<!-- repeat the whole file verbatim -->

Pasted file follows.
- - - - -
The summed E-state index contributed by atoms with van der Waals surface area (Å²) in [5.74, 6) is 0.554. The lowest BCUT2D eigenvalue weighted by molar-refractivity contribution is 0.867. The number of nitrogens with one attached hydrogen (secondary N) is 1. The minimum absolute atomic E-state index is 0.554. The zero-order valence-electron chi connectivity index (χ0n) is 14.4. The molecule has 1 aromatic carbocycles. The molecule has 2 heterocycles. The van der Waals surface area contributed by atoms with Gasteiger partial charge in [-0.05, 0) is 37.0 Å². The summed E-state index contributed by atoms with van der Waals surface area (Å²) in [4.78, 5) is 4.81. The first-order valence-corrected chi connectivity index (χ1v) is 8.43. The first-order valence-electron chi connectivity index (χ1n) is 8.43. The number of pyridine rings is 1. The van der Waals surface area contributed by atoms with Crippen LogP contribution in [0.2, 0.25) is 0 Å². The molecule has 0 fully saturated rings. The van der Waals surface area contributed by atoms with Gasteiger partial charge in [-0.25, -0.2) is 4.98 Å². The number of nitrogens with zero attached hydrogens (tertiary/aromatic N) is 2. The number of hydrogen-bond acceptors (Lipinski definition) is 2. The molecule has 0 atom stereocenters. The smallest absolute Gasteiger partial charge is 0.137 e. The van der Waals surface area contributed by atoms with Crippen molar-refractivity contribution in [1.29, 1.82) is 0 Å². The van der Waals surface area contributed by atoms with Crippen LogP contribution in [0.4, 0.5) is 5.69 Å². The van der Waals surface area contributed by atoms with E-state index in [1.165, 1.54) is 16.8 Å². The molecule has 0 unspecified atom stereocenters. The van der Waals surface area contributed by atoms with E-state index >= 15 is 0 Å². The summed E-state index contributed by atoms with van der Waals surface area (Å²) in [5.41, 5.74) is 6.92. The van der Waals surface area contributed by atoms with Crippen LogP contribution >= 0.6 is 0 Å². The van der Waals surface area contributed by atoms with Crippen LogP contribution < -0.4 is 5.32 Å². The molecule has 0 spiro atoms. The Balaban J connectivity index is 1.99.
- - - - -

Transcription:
The summed E-state index contributed by atoms with van der Waals surface area (Å²) in [5.74, 6) is 0.554. The lowest BCUT2D eigenvalue weighted by molar-refractivity contribution is 0.867. The number of nitrogens with one attached hydrogen (secondary N) is 1. The minimum absolute atomic E-state index is 0.554. The zero-order valence-electron chi connectivity index (χ0n) is 14.4. The molecule has 1 aromatic carbocycles. The molecule has 2 heterocycles. The van der Waals surface area contributed by atoms with Gasteiger partial charge in [-0.05, 0) is 37.0 Å². The summed E-state index contributed by atoms with van der Waals surface area (Å²) in [4.78, 5) is 4.81. The first-order valence-corrected chi connectivity index (χ1v) is 8.43. The first-order valence-electron chi connectivity index (χ1n) is 8.43. The number of pyridine rings is 1. The van der Waals surface area contributed by atoms with Crippen LogP contribution in [0.2, 0.25) is 0 Å². The molecule has 0 fully saturated rings. The van der Waals surface area contributed by atoms with Gasteiger partial charge in [-0.25, -0.2) is 4.98 Å². The number of nitrogens with zero attached hydrogens (tertiary/aromatic N) is 2. The number of hydrogen-bond acceptors (Lipinski definition) is 2. The molecule has 0 atom stereocenters. The smallest absolute Gasteiger partial charge is 0.137 e. The van der Waals surface area contributed by atoms with Crippen molar-refractivity contribution in [1.29, 1.82) is 0 Å². The van der Waals surface area contributed by atoms with Crippen LogP contribution in [0.4, 0.5) is 5.69 Å². The van der Waals surface area contributed by atoms with E-state index in [1.165, 1.54) is 16.8 Å². The molecule has 0 unspecified atom stereocenters. The van der Waals surface area contributed by atoms with E-state index >= 15 is 0 Å². The summed E-state index contributed by atoms with van der Waals surface area (Å²) in [5.41, 5.74) is 6.92. The van der Waals surface area contributed by atoms with Crippen LogP contribution >= 0.6 is 0 Å². The van der Waals surface area contributed by atoms with Crippen LogP contribution < -0.4 is 5.32 Å². The molecule has 0 spiro atoms. The Balaban J connectivity index is 1.99.